Consumed with a Mental Illness Diagnosis

Sometimes dealing with mental illness can be completely overwhelming and all consuming. This happens in bipolar disorder when symptoms break through or there is some kind of relapse causing either a manic or depressive episode and in some cases both at the same time. But in other times when the illness is relatively stable it becomes really important to focus on other things beside your diagnosis.

Recently I had to remind myself that I had more experiences than simply my visits to the psychiatric hospital. During one of my depressive episodes I didn’t even feel good about my Olympic experience. Someone ask me about it and I just kind of shrugged my shoulders like it really didn’t matter anyhow. This is what can happen when we get so bogged down in dealing with recurring symptoms and managing a disease. It takes a toll on the balancing aspect of life and becomes a central focus of our lives.

As I began to remind myself about the good things that I had experienced or the things I considered accomplishments I had to balance those thoughts without allowing myself to get sad because I didn’t feel like the person I used to be. It was like thought dominos falling from one good example to “why did I have to get this illness?” It was a fight that I eventually won and came out on the positive side of things.

But it is really easy to see how people who suffer from mental illness can become so into their own thoughts that it actually makes the conditions worse. When we are to inside ourselves without some kind of external stimulus we begin to believe all the things we tell ourselves. We need to remind ourselves always that we are more than our illness, more than a diagnosis and certainly not a label.

As I took a look back and identified things I was really proud of, I highlighted my Olympic experience as being something that I would always cherish. No amount of mental illness drama was ever going to take away my positive feelings about marching in those opening ceremonies, with all the world watching. For a moment in time I was a part of something much bigger than myself and I had to remind myself that this experience still mattered regardless of how my life had twisted and turned.

I also started looking at other people who I thought were good examples of how to live with adversity. I began to think about one of my old college basketball coaches from the University of Tennessee, Pat Summitt. A few years ago she was diagnosed with Alzheimer’s disease. Instead of drifting into despair she took action and created an organization with a mission to help fund Alzheimer’s disease research. If Pat wasn’t going to give up how could I? My illness was far less severe than Alzheimer’s. “There must be something I can do to make a difference in the world of mental illness,” I thought to myself.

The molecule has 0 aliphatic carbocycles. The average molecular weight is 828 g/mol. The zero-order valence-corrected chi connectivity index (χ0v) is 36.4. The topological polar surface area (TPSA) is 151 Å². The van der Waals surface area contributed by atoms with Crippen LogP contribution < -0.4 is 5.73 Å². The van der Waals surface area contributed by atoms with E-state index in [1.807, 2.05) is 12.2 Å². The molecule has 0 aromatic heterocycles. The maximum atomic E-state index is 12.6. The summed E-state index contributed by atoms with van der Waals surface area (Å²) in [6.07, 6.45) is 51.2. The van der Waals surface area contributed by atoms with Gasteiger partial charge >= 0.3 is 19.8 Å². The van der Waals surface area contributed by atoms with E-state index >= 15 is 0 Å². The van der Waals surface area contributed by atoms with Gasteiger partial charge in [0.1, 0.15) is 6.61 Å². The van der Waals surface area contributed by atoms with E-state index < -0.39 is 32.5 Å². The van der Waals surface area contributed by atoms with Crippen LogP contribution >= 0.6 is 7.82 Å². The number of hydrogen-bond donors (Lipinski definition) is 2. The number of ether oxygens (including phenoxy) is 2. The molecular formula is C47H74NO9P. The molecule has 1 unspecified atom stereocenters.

I made myself start focusing on the whole picture of “Amy,” and stopped viewing myself as a broken down version of a picture perfect past. The ruminating began to stop and I started to gain better self-esteem and more confidence. I could tell by the way I walked and the way I talked I was getting better everyday. Essentially I put myself in training to “get outside” my own head.

All these things in combination with reading other people’s stories have really helped me out of a dark abyss. There are few things that are worse than suffering from continual depressive symptoms that are debilitating, but I knew I needed to put myself in a position where I could focus on the things I could control and let go of the things I could not.

I won that battle by insisting my doctor put me on a medication that had some evidence of working in depression. I also advocated for removing a medication that was causing severe side effects. These are the things I could control. And for my part I became focused on understanding the psychological aspects of grieving from mental illness losses. In short, I made a plan and I stuck with it.

Getting better has allowed me to lift up my head and recognize I don’t have to think of myself as “lesser.” Just because I can’t say I work at a big Fortune 500 company anymore I’m not any lesser of a human being. I have those experiences, yes, but even that does not make me any better or worse off than anyone who does not.

The next time you can’t stop thinking about your diagnosis try getting outside your own head and think about “you” the whole person and not just the person with a label. It might make a small difference in your day.

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